Dinos of Canada (Canada 2016)

Scott Catalogue has assigned the following numbers:

2923 Souvenir Sheet of 5
2924 Troodon inequalis
2925 Dimetrodon borealis
2926 Comox Valley elasmosaur
2927 Cypretherium coarctatum
2928 Acrotholus audeti

[press release]
Predator or prey? There’s more than meets the eye in Dinos of Canada stamp sequel can_5dinosOTTAWA, May 26, 2016 /CNW/ – The mystery about the prehistoric creatures depicted in Canada Post’s exciting new Dinos of Canada stamp series is whether they are the hunters or the hunted.

can_dinos05The series, unveiled today, depicts five beasts from Canada’s geological past as reflections in the eyes of their prey or the predators stalking them. They are vividly illustrated by Sergey Krasovskiy, one of the world’s top paleo-artists.

The stamp design team at Vancouver’s Subplot Design Inc., led by Roy White, created an interesting storyline for the stamps with each eye as its unique frame. The stamps inspire the imagination without having to depict an entire scene.

The repeating eye motif comes roaring back on the uncut press sheet as the eye of a hungry tyrannosaur and as the frame for a single stamp among seven other souvenir sheets.

The creatures’ fossils were found across Canada and represent vastly different geological times. The animals were chosen with the help of the Canadian Museum of Nature, which assisted in the development of the 2015 series. They are:

  • can_dinos05Acrotholus audeti – This small dinosaur possessed a skull bearing a 10-centimeter thick dome of solid bone over the eyes. The bipedal herbivore may have used the dome to butt heads with other members of its species. It inhabited the then coastal lowlands of Alberta about 85 million years ago.
  • can_dinos02Comox Valley elasmosaur (this fossil has not yet been given a scientific name) – The vicious marine reptile had a neck nearly seven metres long that helped it hunt its prey 83 million years ago. It was discovered in 1988 by a father and his 12-year-old daughter prospecting for fossils in the Comox Valley.
  • can_dinos04Cypretherium coarctatum – One of a group of mammals commonly known as “terminator pigs,” this fearsome beast had a long, narrow snout with menacing pointed teeth at the front. It lived on the ancient floodplains of Saskatchewan 35 million years ago.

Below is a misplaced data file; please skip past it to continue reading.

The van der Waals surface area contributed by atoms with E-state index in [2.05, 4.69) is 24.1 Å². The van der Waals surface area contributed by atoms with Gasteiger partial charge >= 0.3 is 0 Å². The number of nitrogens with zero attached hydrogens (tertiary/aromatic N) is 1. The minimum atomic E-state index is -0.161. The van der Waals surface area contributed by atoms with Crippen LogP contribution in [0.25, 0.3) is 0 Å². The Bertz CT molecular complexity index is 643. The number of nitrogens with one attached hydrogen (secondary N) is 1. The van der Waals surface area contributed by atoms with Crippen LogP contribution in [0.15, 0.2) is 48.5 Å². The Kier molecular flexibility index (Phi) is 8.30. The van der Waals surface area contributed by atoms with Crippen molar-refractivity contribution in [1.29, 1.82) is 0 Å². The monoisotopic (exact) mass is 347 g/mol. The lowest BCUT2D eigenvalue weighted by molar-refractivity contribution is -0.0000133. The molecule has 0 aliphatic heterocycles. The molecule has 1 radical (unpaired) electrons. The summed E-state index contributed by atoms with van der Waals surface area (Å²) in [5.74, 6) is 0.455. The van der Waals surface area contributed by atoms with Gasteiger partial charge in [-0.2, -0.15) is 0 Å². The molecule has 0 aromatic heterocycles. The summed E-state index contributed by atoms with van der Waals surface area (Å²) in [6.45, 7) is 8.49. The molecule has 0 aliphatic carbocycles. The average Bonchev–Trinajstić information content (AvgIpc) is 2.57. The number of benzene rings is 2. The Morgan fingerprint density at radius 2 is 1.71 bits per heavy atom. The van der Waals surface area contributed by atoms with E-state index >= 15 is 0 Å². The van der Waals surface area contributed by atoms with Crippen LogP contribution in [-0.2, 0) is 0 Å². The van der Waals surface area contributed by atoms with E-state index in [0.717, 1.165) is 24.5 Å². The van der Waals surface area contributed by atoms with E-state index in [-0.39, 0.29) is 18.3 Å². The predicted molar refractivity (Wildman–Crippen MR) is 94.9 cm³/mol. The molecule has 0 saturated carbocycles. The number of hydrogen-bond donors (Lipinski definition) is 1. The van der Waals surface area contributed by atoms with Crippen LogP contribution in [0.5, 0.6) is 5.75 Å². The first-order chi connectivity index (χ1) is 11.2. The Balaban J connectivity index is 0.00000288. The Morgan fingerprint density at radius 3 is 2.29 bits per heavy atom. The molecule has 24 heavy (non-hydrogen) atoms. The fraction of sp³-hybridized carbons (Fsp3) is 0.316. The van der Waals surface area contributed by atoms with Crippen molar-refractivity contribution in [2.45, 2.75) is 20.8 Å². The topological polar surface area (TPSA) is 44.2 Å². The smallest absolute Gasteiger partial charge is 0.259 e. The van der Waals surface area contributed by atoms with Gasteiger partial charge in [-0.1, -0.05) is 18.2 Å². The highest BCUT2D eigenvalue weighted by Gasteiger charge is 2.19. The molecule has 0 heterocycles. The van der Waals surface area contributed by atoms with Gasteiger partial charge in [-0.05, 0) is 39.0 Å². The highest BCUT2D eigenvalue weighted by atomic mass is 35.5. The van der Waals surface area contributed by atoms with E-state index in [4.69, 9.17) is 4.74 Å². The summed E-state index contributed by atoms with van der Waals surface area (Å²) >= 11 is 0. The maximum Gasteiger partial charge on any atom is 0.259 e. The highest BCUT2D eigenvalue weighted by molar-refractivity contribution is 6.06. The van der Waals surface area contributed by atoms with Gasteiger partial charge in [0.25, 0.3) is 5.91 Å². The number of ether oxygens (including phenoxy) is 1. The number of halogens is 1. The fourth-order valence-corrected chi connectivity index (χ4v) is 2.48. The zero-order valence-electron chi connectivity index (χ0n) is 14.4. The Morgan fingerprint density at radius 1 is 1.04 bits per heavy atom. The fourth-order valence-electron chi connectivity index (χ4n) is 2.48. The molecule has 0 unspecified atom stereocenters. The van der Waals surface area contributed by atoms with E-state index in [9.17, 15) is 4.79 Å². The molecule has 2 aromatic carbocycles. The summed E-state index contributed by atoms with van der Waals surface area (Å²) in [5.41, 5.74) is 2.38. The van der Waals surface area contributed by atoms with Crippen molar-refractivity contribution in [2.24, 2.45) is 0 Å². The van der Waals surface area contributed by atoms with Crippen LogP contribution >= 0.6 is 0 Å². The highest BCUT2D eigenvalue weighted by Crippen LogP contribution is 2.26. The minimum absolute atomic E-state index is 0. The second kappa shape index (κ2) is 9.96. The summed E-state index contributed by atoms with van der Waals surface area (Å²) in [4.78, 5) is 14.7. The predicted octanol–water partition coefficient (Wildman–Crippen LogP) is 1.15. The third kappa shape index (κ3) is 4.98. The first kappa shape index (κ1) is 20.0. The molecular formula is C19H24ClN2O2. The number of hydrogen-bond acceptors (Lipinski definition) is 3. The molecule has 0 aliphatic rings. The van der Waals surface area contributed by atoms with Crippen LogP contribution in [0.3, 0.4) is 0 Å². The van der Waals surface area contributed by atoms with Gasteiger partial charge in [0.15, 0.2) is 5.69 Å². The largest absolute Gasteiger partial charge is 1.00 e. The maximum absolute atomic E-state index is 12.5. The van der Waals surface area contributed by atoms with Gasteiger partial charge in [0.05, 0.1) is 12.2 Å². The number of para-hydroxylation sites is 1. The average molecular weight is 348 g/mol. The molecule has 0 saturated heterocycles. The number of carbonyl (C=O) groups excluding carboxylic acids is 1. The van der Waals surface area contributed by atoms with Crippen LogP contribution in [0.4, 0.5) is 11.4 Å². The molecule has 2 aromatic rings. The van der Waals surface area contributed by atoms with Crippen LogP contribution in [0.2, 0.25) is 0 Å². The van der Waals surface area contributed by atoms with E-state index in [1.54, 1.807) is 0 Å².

• Dimetrodon borealis – Heralded upon its discovery as can_dinos03Canada’s first dinosaur, paleontologists later came to realize it was a mammal-like reptile. Its fearsome jaws were filled with serrated teeth and it likely used a sail on its back for display. It lived in what is now Prince Edward Island about 270 million years ago in, when it was hot and dry and located near the Equator.
  • can_dinos01Troodon inequalis – The bird-like dinosaur was similar to the carnivorous Velociraptor of Jurassic Park movie fame. It had the largest brain of any dinosaur in relation to its body size and was a resident of Alberta’s coastal lowlands about 75 million years ago.

About the stamps
The four-colour stamps measure 40 mm x 40 mm. They are available in booklets of 10 permanent stamps printed by Lowe-Martin. The uncut press sheet measures 480 mm by 650 mm and features an enlargement of a tyrannosaur, whose eye is the frame for a single stamp among seven other souvenir sheets. Each souvenir sheet measures 159 mm by 105 mm and consists of five stamps. The cancel image on the Official First Day Cover features dinosaur tracks. The cancel site is Courtenay, B.C., where the Courtenay and District Museum and Palaeontology Centre is home to the Comox Valley elasmosaur.

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